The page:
The February issue of the Journal of the American Society of Nephrology includes a science in renal medicine article that caught my eye:
If I ever teach metabolic alkalosis again, I have to revise my lecture!
Ever since loop diuretics became available in the 1960s, they have been a recognized cause of metabolic alkalosis. These drugs cause the kidney to excrete excess volume (Na + Cl + water), which is very useful if you have swelling from heart failure or liver disease or kidney problems. If the volume loss goes too far, the patient could develop alkalosis (too little acid/too much base in the blood). The major base in the blood is bicarbonate (HCO3-). Our "old-school" explanation of the pathophysiology follows. Volume depletion turns on aldosterone which controls a number of transporters in the distal nephron. The net effect of these transporters is retention of Na+ with concurrent excretion of K+ or H+. The latter would help perpetuate the alkalosis, because excreted H+ (acid) does not consume any of the blood's buffering bicarbonate. Restoring the patient's volume turns off aldosterone and allows the alkalosis to resolve.
How simple! How elegant! How wrong!!!!!
A number of human and animal studies are reviewed in the article. The alkalosis formerly known as contraction can be induced with diuretics plus dietary maneuvers. If volume is expanded without chloride, using albumin or other solutes, the alkalosis remains. If chloride is replenished without volume repletion, the alkalosis resolves (even though the subject remains volume depleted). Thus, this form of alkalosis is better described as chloride dependent (CDA).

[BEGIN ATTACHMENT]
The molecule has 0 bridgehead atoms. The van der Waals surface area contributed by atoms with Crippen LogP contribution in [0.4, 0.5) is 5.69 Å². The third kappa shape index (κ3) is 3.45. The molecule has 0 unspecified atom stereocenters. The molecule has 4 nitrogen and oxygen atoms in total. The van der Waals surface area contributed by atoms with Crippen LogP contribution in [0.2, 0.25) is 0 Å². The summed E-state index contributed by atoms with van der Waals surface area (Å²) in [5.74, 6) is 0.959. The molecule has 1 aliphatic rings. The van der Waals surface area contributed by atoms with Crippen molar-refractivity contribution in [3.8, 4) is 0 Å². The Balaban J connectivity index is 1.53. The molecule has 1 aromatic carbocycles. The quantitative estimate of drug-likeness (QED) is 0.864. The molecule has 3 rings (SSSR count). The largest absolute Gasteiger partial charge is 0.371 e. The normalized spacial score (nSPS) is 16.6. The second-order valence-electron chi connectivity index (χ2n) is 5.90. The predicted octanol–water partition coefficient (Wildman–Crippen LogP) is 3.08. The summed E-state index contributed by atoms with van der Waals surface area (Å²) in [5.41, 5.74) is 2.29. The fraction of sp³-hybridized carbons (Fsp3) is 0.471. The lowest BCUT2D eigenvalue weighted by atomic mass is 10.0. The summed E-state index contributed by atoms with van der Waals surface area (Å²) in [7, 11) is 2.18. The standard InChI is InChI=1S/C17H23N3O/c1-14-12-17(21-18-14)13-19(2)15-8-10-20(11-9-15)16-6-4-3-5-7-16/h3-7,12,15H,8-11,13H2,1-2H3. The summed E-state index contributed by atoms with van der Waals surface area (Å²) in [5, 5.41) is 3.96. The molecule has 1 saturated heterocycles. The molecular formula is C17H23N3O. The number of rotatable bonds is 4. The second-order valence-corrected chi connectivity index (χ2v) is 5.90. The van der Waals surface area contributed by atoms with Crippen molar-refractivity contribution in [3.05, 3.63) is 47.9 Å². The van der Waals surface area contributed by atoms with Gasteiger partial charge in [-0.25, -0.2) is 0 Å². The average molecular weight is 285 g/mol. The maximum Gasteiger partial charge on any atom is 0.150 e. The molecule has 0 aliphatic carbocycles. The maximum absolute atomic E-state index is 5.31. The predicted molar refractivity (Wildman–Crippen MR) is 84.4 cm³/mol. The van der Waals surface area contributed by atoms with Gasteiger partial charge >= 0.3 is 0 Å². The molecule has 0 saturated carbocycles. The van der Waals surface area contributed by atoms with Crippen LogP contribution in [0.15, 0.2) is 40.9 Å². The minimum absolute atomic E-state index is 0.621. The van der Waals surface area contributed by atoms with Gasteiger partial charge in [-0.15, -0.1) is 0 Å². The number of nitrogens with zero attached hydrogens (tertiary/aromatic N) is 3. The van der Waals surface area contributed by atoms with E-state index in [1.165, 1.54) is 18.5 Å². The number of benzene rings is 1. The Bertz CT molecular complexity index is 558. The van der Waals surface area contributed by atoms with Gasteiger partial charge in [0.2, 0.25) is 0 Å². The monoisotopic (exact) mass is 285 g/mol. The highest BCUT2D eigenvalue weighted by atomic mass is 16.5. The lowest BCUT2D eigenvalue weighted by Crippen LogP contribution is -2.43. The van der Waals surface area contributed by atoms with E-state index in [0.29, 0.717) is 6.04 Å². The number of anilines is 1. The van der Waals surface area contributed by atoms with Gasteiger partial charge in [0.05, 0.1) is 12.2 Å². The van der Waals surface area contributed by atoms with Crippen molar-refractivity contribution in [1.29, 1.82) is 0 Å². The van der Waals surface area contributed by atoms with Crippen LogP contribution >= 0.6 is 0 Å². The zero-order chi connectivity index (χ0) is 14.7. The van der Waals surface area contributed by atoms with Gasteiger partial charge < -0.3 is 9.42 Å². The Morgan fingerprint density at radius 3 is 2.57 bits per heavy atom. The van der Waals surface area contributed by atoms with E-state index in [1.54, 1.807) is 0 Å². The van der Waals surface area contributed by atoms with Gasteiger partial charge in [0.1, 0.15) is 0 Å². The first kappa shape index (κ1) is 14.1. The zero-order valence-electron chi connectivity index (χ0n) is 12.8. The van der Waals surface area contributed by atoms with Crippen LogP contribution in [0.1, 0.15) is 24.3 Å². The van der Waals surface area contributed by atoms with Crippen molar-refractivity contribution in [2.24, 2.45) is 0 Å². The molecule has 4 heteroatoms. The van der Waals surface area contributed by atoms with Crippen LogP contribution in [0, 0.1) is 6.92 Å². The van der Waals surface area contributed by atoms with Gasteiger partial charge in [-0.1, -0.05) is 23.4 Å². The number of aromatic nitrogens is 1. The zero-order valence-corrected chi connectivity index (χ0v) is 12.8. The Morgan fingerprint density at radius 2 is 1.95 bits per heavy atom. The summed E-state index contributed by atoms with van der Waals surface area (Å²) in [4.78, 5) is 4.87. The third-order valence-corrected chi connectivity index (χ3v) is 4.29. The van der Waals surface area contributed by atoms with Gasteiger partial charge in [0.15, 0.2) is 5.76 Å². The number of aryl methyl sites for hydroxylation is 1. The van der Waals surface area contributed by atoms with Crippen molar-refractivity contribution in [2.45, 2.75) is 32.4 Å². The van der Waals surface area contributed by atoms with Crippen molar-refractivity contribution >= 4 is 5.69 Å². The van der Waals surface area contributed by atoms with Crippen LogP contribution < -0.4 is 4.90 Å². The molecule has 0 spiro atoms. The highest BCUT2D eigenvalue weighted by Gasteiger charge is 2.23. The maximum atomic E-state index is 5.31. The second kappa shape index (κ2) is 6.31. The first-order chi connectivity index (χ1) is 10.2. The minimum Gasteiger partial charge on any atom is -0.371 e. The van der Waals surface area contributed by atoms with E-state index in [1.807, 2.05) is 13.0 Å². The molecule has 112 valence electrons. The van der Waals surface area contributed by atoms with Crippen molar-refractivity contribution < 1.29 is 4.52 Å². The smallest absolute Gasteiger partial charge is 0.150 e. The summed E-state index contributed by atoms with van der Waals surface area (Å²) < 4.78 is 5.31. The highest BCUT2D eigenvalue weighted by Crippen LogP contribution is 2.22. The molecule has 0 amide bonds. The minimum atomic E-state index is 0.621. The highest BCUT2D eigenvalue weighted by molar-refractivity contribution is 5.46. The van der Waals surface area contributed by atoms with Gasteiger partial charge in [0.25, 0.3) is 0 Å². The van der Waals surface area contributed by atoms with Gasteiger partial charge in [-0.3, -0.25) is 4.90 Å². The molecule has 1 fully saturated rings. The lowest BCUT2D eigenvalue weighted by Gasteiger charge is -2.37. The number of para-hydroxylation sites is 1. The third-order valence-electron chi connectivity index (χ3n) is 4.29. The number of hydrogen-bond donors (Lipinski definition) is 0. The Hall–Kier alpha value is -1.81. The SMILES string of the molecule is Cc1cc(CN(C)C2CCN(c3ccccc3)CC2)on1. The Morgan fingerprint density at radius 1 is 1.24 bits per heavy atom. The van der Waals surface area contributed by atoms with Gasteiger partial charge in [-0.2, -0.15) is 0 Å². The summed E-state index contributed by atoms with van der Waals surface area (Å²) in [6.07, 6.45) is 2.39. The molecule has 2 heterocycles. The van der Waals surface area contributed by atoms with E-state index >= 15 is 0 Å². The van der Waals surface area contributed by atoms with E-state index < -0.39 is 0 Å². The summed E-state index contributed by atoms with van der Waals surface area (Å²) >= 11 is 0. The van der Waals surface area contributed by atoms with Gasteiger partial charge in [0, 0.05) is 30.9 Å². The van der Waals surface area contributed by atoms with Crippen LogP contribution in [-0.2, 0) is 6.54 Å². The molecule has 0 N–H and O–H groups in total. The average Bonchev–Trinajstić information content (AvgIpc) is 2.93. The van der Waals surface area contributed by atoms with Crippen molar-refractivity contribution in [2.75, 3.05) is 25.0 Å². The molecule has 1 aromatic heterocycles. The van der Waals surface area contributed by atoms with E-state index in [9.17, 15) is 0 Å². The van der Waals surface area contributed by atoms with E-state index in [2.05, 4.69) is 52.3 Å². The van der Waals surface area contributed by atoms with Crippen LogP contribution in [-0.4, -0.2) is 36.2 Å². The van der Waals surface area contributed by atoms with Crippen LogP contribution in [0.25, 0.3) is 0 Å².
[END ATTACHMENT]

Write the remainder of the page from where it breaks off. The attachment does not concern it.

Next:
The figure from the paper summarizes the new explanation. First note that unlike most tubular cartoons, the peritubular capillary is central in this one. Either side of the cells is a urinary space. The cortical collecting duct contains 3 cell types. Principal cells (middle of cellular column) reabsorb Na+ and excrete K+ to maintain electroneutrality in the luminal fluid. A-type intercalated cells (Acid secreting; top of cellular column) can transport H+ into the lumen. This activity during alkalosis with volume contraction may be driven against the H+ concentration gradient because of Na+ absorption by the principal cell, as in the old-school explanation above. Of more importance to the alkalosis, B-type intercalated cells (bicarbonate secreting; bottom of cellular column) express pendrin (Pn) on their luminal membranes. This protein transports bicarbonate into the luminal fluid while reabsorbing Cl-.
In states of chloride depletion (left side of cartoon), Cl- is not available to exchange with bicarbonate, so the latter cannot be excreted. After Cl- repletion (right side) this exchange can occur. Bicarbonate can be excreted to correct the alkalosis, without any alteration in the functions of the aldosterone-dependent transporters in the other cells.
Medical students have always been frustrated that we classify volume status by urine Na during "pure" volume depletion, but with urine Cl during metabolic alkalosis. Various explanations have been offered along the way, the most reasonable being that in periods of excess bicarbonate filtration (like alkalosis) a cation has to accompany it in the urine. Thus, urine Na may be falsely elevated in this setting. Turns out, the urine chloride concentration really is the critical component.
Will any clinical changes result from this new nomenclature? For the most part, no - when patients lose chloride and become alkalotic, they generally suffer volume depletion. We treat this with Na + Cl + water, repleting volume and chloride together. The paper summarizes a number of relatively recent studies and provides a great illustration of the shifting nature of established physiology.
There is always something new to discover.